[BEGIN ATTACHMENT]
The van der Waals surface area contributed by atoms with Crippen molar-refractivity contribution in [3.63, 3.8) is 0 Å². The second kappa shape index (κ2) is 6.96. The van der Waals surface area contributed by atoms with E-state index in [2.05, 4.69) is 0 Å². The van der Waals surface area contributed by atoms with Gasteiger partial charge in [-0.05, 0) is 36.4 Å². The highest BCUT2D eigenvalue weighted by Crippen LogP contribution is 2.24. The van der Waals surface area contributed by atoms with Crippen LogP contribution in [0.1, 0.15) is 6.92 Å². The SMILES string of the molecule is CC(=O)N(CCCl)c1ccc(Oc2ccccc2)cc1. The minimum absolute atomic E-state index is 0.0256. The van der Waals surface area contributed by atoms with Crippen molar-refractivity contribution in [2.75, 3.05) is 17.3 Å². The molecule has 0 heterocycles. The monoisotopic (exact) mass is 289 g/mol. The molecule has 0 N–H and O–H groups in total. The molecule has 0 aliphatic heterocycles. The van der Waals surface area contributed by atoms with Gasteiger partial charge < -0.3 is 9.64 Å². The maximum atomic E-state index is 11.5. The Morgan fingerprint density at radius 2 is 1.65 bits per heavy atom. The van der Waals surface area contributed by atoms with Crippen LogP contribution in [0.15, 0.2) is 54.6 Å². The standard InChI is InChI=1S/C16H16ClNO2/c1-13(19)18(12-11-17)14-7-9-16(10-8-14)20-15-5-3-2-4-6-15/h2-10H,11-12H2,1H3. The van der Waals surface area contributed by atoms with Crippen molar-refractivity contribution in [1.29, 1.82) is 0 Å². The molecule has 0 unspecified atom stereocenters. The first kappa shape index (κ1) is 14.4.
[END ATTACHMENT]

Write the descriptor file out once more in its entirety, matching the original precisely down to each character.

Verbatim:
The van der Waals surface area contributed by atoms with Crippen molar-refractivity contribution in [3.63, 3.8) is 0 Å². The second kappa shape index (κ2) is 6.96. The van der Waals surface area contributed by atoms with E-state index in [2.05, 4.69) is 0 Å². The van der Waals surface area contributed by atoms with Gasteiger partial charge in [-0.05, 0) is 36.4 Å². The highest BCUT2D eigenvalue weighted by Crippen LogP contribution is 2.24. The van der Waals surface area contributed by atoms with Crippen LogP contribution in [0.1, 0.15) is 6.92 Å². The SMILES string of the molecule is CC(=O)N(CCCl)c1ccc(Oc2ccccc2)cc1. The minimum absolute atomic E-state index is 0.0256. The van der Waals surface area contributed by atoms with Crippen molar-refractivity contribution in [2.75, 3.05) is 17.3 Å². The molecule has 0 heterocycles. The monoisotopic (exact) mass is 289 g/mol. The molecule has 0 N–H and O–H groups in total. The molecule has 0 aliphatic heterocycles. The van der Waals surface area contributed by atoms with Gasteiger partial charge < -0.3 is 9.64 Å². The maximum atomic E-state index is 11.5. The Morgan fingerprint density at radius 2 is 1.65 bits per heavy atom. The van der Waals surface area contributed by atoms with Crippen LogP contribution in [0.15, 0.2) is 54.6 Å². The standard InChI is InChI=1S/C16H16ClNO2/c1-13(19)18(12-11-17)14-7-9-16(10-8-14)20-15-5-3-2-4-6-15/h2-10H,11-12H2,1H3. The van der Waals surface area contributed by atoms with Crippen molar-refractivity contribution in [1.29, 1.82) is 0 Å². The molecule has 0 unspecified atom stereocenters. The first kappa shape index (κ1) is 14.4.